“I guess this is our que,” a nurse says, and finally I hear the guns fireing, feeling bad about the soldiers that had already lost their lives. “Unless that’s your job to tell us” she looks at me with fierceness in her eyes. “Its not my fault that I’m good at what I do, unlike others” I say, looking up and down at her with a mean smile, and walk away at that. I hear the other nurses whispering as I walked by. And not In a good way.
Being a nurse is a hard job, and I knew that I was up for a challenge, but this is not what I expected. Blood. Everything had to do with; blood. “I can’t take it anymore!” I yell. Did I really say that out loud? Even the soldiers crying of their throbbing pain stopped and stared at me. My mood was too depressed, so it took me out of the tent and sat me on a log. “You really weren’t that bad you know.” A young lady, about my age, says. She has neck length black hair, gorgeous, brown skin the color of creamy expensive milk chocolate. “do I know you” I ask, not quite as nice as I imagined it. “ My name is Sophia.” She replies, smiling, “ just wanted you to know that we couldn’t do this with out the Head nurse, the one who saved most of the injured men,” and walks back into the tent.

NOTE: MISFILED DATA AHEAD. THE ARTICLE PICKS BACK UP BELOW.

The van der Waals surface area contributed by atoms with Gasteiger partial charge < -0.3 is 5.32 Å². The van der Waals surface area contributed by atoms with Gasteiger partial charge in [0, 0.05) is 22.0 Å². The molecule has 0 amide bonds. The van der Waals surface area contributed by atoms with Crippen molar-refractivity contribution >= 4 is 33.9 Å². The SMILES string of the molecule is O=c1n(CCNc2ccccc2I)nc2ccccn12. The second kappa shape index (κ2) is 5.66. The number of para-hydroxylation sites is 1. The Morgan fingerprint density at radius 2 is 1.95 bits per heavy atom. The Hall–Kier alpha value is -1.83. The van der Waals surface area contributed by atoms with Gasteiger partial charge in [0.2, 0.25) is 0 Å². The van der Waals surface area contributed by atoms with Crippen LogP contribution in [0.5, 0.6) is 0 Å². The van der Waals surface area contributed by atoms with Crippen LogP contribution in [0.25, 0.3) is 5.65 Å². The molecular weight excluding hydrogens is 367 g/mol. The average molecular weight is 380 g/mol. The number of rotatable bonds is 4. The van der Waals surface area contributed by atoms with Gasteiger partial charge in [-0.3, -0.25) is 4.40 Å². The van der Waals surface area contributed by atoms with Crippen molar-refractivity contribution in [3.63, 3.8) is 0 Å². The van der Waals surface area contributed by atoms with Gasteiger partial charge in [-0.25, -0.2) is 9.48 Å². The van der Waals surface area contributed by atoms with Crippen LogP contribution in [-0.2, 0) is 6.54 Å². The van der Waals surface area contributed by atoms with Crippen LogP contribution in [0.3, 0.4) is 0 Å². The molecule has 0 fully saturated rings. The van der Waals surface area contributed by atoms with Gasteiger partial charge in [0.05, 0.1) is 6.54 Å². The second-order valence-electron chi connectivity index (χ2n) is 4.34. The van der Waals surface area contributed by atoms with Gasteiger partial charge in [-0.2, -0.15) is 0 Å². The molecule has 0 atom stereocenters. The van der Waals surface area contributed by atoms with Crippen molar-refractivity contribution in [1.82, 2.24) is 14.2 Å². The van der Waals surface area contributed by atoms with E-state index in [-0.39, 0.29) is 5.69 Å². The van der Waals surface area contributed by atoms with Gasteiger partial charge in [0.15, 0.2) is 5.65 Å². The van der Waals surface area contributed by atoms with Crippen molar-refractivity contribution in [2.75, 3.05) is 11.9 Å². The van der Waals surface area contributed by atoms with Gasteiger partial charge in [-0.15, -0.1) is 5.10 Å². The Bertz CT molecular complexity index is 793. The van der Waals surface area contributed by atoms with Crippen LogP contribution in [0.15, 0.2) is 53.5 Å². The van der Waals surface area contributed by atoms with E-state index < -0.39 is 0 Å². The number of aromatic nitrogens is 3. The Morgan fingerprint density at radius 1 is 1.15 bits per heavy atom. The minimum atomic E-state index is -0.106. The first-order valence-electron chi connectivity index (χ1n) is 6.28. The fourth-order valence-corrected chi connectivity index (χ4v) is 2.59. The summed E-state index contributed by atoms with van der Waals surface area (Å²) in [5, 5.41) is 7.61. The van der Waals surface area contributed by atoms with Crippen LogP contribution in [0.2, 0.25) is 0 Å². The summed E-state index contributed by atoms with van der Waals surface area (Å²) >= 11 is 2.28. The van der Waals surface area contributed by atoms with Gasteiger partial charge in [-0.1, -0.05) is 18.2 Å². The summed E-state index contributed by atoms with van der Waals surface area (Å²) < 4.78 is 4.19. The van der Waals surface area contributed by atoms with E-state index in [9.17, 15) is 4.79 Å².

I pulled myself together, and walked back in there. Some were clapping, others were working, not seeming to care. I stood next to the doctor, and he whispered, “ thank you, for coming back. We couldn’t do this without you.”
That was 4 years ago, still fresh in my memory. It was also the day that I learned no matter what bumpy roads there is, stay on track no matter how hard it is. Now I am sitting at home, on my porch, feeling like the best nurse in town.